Great Coach Drivers Make a Big Difference On Golf Trips
Sinking putts for birdies, enjoying a wee dram or frosty brew at a friendly pub and walking with knowledgeable caddies who know every mound and bunker on a course are just a few simple things that help make a great golf trip to the British Isles.
You can add having a well-informed, conscientious, fun-loving driver as an important component of assuring a stress-free, fun and memorable trip.
We recently met with driver Martin Woulfe and director Philip O’Callaghan of J.O’Callaghan & Sons Luxury Transport of Killarney, Ireland at the PGA Merchandise Show in Orlando. They presented Premier Golf Managing Director Ann Mabry with a plaque commemorating 15 years of working together.
In business for 50 years, J. O’Callaghans has thirty vehicles ranging from large coaches accommodating up to 52 people to luxury VIP coaches to personal cars for two people.
Sitting at our booth, surrounded by a sea of golf travel exhibitors, Woulfe and O’Callaghan talked about the advantages of having a private driver compared to a self-drive trip.
“Traveling with a driver/tour guide alleviates all the stress of worrying about tee times, dinner reservations and other things that take the fun out of a golf trip,” says Woulfe. “Plus, I know all about the courses they’ll be playing for the first time, I coordinate with the caddies and I’m educated about all the best restaurants and pubs.”
A driver with J. O’Callaghan’s for more than ten years, Woulfe, though not an avid golfer, says he has walked every course more than twice and has never had a group miss a tee time.
“I’m like a concierge and I can accommodate a wide variety of requests,” Woulfe says. “Per request I’ll stock the coach with requests of soft drinks, water, beer, whiskey, vodka or gin depending on the what and how much the client wants. It’s simple, we buy what they want, keep the receipts, and then settle up a couple of days before the end of the trip.”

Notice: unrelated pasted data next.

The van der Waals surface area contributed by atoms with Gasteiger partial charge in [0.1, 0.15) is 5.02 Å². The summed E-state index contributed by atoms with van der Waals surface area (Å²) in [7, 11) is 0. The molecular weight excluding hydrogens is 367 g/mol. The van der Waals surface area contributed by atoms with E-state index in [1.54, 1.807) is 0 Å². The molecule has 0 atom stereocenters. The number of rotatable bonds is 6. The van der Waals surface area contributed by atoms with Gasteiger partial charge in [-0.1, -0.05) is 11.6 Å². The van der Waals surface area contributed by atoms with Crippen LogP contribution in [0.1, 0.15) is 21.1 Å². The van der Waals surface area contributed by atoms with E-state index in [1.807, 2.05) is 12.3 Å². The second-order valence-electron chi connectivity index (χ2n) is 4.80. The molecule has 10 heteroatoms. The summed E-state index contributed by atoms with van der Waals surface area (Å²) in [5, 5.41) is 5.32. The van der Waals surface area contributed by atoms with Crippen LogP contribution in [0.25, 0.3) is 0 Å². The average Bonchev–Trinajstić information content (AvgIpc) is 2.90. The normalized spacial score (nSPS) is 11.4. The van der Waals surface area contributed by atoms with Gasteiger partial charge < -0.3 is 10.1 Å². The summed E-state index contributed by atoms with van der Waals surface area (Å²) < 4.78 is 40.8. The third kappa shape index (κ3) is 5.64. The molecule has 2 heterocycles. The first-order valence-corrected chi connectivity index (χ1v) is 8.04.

Contributing to the stress reduction, says O’Callaghan, is a driver’s local knowledge of roads and traffic patterns.
“Our drivers know all about where farmers travel, school bus times and other things that can impede travel to and from golf courses, hotels and restaurants,” he says. “For anyone that’s ever traveled in Ireland or Scotland, you know knowledge of the roadways is absolutely imperative if you want to be on time. Our drivers take great pride in knowing where and when to travel.”
He continues, “A great driver with a positive attitude, knowledge of the courses and roads and lots of connections with pubs and restaurants can make the trip worry free with lots of laughs along the way.”
If your taking a golf trip with a driver, Woulfe and O’Callaghan offer these important tips:
–Don’t bring hard case golf club travel bags because they’re very difficult to store and don’t offer the flexibility of soft cover bag.
–Try not to do too much on the first day. You should relax, recover from jet lag, get your bearings so you’ll conserve energy for the rest of the trip.
–Always keep your driver informed about the need for caddies or cancelling dinner reservations for certain members of your group. Drivers have cultivated relationships with many golf clubs and restaurants and could damage their reputations if they don’t alert to any changes.
“Customer service is everything to us,” O’Callaghan says. “Americans are very genuine people who have great interest in our golf courses and culture and it’s our goal to provide them with everything they need to fully enjoy their golf vacation.”